The landing gear were constructed of plexiglass and metal. I drew up the profile shape in illustrator and had six of them laser cut.
The exterior is primed.
After a trip to Radio Shack, a fusion core!
A “bench test” of the finished fusion core.
After the base coat of “Metallic Nickel” paint, I distressed the surface and used graphite and masking tape to create “hull seams”.
Construction of the Pilot and Co-Pilot chairs.
The force field generator under construction. I decide to go with the second season version as it had more interesting detail.
I had the most fun building obscure props like this transmitting station (“The Phantom Family”).
The “potato chip maker” that is about an inch tall.
Another fun project was building this full size first season laser rifle.
The “N.G.S. Scanner” that was later made into a table (“Ghost In Space”) and then a seductive female robot (“Deadliest of the species”).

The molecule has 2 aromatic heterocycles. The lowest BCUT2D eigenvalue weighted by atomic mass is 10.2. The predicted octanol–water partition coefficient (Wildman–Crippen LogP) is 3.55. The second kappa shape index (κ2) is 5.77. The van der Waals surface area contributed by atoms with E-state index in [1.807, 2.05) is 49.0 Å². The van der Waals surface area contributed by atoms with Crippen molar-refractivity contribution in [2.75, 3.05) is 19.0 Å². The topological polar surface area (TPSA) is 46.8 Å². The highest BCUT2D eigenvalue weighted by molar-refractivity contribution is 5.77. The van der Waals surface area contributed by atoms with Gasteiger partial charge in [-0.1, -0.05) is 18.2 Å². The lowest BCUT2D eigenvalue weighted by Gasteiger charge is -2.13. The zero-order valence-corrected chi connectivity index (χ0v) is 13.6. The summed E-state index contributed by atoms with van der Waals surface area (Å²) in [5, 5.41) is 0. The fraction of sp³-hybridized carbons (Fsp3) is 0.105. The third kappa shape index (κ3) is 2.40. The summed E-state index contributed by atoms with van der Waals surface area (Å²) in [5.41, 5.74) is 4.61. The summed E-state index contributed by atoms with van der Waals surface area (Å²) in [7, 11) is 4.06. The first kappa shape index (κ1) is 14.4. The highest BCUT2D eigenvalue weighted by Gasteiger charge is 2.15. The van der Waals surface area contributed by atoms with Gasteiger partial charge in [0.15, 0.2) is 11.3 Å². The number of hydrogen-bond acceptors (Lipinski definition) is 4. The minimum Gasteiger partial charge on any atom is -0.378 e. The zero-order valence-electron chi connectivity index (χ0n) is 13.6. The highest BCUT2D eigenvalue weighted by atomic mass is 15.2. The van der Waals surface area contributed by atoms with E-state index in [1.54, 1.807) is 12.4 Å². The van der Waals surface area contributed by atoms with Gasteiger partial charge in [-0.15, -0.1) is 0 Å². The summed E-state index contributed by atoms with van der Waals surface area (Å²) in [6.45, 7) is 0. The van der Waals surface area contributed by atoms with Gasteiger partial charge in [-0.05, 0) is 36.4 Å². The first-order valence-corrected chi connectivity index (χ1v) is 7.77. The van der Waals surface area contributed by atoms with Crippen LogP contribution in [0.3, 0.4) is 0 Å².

The fully extended E.V.A. porch.
Constructing the brain tendrils from Fantastic Voyage that were used for the interior of the set seen in “the Derelict”. Fishing line is tied between the wood dowels and laced with clear caulking over dry cleaning bags. Clear plastic sheet with the dark nucleus rings drawn in sharpie are applied over the top along with polyester batting. A pass with a blow torch and you got brain cells!
The completed Derelict “set” The floor is simple Vinyl sheet dressed with cut–out large packing bubbles and extra strength spray mount.
My brother was in town the weekend I shot the derelict interior and he helped with the shoot. It took me back to a time when we were kids and did pretty much the same thing only on a smaller scale and using a Super 8 camera.
Constructing the Manatou Junction set seen in “Visit to a Hostile Planet”. The 50 gallon barrels are dressed V8 juice cans.